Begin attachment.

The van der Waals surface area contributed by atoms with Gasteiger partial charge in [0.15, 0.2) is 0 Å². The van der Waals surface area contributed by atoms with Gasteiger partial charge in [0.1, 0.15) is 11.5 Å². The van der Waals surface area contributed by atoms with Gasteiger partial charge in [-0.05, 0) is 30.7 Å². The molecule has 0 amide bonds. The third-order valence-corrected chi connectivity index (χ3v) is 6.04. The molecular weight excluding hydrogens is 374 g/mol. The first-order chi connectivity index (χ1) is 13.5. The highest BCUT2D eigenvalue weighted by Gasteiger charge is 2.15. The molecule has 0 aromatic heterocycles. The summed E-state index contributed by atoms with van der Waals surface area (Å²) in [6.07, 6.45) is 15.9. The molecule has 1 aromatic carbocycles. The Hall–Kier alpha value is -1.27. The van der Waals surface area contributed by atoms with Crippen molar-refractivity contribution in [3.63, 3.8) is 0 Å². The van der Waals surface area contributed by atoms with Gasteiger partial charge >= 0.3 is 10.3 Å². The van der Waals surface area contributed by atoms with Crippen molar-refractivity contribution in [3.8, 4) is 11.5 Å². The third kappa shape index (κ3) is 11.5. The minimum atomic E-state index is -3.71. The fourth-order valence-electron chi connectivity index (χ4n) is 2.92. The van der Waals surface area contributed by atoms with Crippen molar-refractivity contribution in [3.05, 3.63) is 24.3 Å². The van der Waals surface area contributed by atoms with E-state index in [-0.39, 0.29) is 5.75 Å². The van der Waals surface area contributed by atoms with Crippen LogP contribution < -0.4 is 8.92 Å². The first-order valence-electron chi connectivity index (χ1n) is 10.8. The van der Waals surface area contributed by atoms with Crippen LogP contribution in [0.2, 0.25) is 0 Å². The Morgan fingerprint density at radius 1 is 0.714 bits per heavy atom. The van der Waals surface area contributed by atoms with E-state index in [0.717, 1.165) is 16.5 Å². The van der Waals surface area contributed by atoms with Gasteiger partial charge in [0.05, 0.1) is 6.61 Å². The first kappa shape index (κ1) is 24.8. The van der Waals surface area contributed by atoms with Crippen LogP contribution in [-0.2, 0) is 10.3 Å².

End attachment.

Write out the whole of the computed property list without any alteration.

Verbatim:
The van der Waals surface area contributed by atoms with Gasteiger partial charge in [0.15, 0.2) is 0 Å². The van der Waals surface area contributed by atoms with Gasteiger partial charge in [0.1, 0.15) is 11.5 Å². The van der Waals surface area contributed by atoms with Gasteiger partial charge in [-0.05, 0) is 30.7 Å². The molecule has 0 amide bonds. The third-order valence-corrected chi connectivity index (χ3v) is 6.04. The molecular weight excluding hydrogens is 374 g/mol. The first-order chi connectivity index (χ1) is 13.5. The highest BCUT2D eigenvalue weighted by Gasteiger charge is 2.15. The molecule has 0 aromatic heterocycles. The summed E-state index contributed by atoms with van der Waals surface area (Å²) in [6.07, 6.45) is 15.9. The molecule has 1 aromatic carbocycles. The Hall–Kier alpha value is -1.27. The van der Waals surface area contributed by atoms with Crippen molar-refractivity contribution in [3.63, 3.8) is 0 Å². The van der Waals surface area contributed by atoms with Gasteiger partial charge >= 0.3 is 10.3 Å². The van der Waals surface area contributed by atoms with Crippen molar-refractivity contribution in [3.8, 4) is 11.5 Å². The third kappa shape index (κ3) is 11.5. The minimum atomic E-state index is -3.71. The fourth-order valence-electron chi connectivity index (χ4n) is 2.92. The van der Waals surface area contributed by atoms with Crippen molar-refractivity contribution in [3.05, 3.63) is 24.3 Å². The van der Waals surface area contributed by atoms with E-state index in [-0.39, 0.29) is 5.75 Å². The van der Waals surface area contributed by atoms with Crippen LogP contribution < -0.4 is 8.92 Å². The first-order valence-electron chi connectivity index (χ1n) is 10.8. The van der Waals surface area contributed by atoms with Crippen LogP contribution in [0.2, 0.25) is 0 Å². The Morgan fingerprint density at radius 1 is 0.714 bits per heavy atom. The van der Waals surface area contributed by atoms with E-state index in [0.717, 1.165) is 16.5 Å². The van der Waals surface area contributed by atoms with Gasteiger partial charge in [0.05, 0.1) is 6.61 Å². The first kappa shape index (κ1) is 24.8. The van der Waals surface area contributed by atoms with Crippen LogP contribution in [-0.2, 0) is 10.3 Å².